What Is Heart Failure?
Heart failure means the heart is not working properly. It does not mean that the heart has stopped beating, but that the heart is not working as well as it should.
Heart failure is a serious health problem, and it requires treatment. If your child has heart failure, treatment may be medicines, surgery or a combination of the two. For many types of heart failure, this standard therapy can help a child's heart work adequately.
If standard therapies don't work well enough, some children may need to have their diseased hearts replaced with a healthy heart from a deceased donor — a heart transplant.
Heart Failure in Children
Heart failure can occur at any age and for many reasons. For newborns, babies, children and teen-agers, there are two main categories of heart failure:
- Problems with the structures of the heart
- Problems with the heart muscle
Children may be born with these problems (congenital), or they may develop them later in life.
The main types of structural problems leading to heart failure are:
- Problems with the structures inside the heart. Holes between the right and left chambers of the heart can cause blood to circulate improperly between the heart and the lungs.
- Problems with the structures outside the heart. Abnormal blood vessels can cause blood to flow improperly between the heart and the rest of the body.
- Problems with heart valves. Heart valves that do not close properly can cause blood to leak backward.
- Other structural problems can block blood flow, forcing the heart to work too hard.
- Low blood iron (anemia). Severe anemia can cause the heart to work too hard over time.
- Strep throat infection. The infection can damage heart valves and cause them to leak. This is a rare cause of overcirculation failure.
Heart muscle problems
When the heart muscle does not squeeze (contract) normally, the heart has to work harder to move blood around the body, and the body does not get as much blood as it needs. Problems with the heart muscle have many potential causes.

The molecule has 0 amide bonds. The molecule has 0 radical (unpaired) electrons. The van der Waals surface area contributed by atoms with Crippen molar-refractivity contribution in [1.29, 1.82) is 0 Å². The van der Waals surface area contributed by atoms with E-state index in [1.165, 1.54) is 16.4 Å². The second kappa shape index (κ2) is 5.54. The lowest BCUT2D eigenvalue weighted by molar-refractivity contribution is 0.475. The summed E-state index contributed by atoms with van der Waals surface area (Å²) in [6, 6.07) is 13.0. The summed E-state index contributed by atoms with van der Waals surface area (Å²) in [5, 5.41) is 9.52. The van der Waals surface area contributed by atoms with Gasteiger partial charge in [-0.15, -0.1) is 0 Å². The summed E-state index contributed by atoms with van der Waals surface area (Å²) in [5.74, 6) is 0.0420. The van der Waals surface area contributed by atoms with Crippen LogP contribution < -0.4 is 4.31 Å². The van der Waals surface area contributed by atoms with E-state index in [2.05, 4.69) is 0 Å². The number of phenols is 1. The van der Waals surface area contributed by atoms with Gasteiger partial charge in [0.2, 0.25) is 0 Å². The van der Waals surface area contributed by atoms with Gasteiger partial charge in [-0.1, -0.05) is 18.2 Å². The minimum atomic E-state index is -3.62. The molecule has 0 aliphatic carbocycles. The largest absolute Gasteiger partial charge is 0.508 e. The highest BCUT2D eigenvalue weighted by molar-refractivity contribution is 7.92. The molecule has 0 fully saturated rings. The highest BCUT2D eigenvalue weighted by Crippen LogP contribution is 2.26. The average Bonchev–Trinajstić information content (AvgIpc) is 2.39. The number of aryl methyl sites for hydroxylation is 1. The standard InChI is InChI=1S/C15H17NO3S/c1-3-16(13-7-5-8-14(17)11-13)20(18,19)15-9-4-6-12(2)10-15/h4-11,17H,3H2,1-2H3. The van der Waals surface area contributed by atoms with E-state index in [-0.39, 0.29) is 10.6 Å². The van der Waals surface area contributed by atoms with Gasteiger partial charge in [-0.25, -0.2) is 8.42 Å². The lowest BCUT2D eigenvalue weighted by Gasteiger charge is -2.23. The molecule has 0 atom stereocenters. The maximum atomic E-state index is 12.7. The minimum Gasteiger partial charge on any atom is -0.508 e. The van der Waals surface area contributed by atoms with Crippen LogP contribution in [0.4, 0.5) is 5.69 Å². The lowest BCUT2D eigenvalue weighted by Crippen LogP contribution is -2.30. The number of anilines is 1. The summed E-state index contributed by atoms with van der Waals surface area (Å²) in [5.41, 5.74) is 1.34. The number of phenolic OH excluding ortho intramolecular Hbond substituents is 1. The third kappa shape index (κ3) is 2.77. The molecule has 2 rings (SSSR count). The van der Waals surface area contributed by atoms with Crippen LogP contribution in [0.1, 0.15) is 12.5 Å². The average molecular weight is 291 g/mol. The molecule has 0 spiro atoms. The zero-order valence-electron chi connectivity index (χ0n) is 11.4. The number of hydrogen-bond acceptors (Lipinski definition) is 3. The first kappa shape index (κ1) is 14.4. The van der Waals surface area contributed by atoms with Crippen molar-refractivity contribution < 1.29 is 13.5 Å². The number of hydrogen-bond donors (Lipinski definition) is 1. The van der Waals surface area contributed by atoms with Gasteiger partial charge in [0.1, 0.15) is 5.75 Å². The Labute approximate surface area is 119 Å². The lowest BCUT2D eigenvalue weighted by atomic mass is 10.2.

- An inherited (genetic) problem with the heart muscle can cause it to work improperly. The heart muscle defect may be the only problem your child has, or it may be one of several problems that make up what doctors call a syndrome.
- A virus infection can damage otherwise normal heart muscle.
- Problems with the coronary arteries that are either present at birth or develop as a result of inflammation can prevent blood flow to the heart muscle.
- Certain medicines, including some that treat problems like cancer or leukemia, can damage the heart muscle.
- The heart’s electrical system can be faulty, causing the heart to beat too slow or too fast.
- Children with muscular dystrophy may develop problems with their heart muscles.
- Severe chest injuries (trauma) may damage the heart, although this is not a common cause of heart failure.
Learn more about heart failure in children and adolescents and diseases that can cause heart failure.
Heart Failure at Seattle Children’s
Seattle Children’s Heart Transplant Program was established in 1994. We perform five to 10 heart transplants every year in babies, children, teens and young adults through age 21. We are committed to providing compassionate, innovative care and achieving excellent results.
Seattle Children's is one of the leading heart centers for children in the United States. We have the medical and surgical expertise and technology to handle the most complex cases of heart failure. Our transplant program is the only one in the Pacific Northwest to successfully perform many advanced heart failure treatment procedures in children.
We have state-of-the-art diagnostic equipment, and some of the best heart technicians in the country. Our team includes experts in caring for the very youngest patients – newborns and very young infants with heart failure.
Our certified pediatric trained heart surgeons, Drs. Lester Permut, Michael McMullan and Karl Welke, operate together, a unique practice among surgeons. We are dedicated to a practice that reduces human error and increases good results for your child.
Our team also is active in research to advance knowledge about heart failure and transplantation. We are constantly improving surgery so we can provide the most current treatments and the very best care for your child.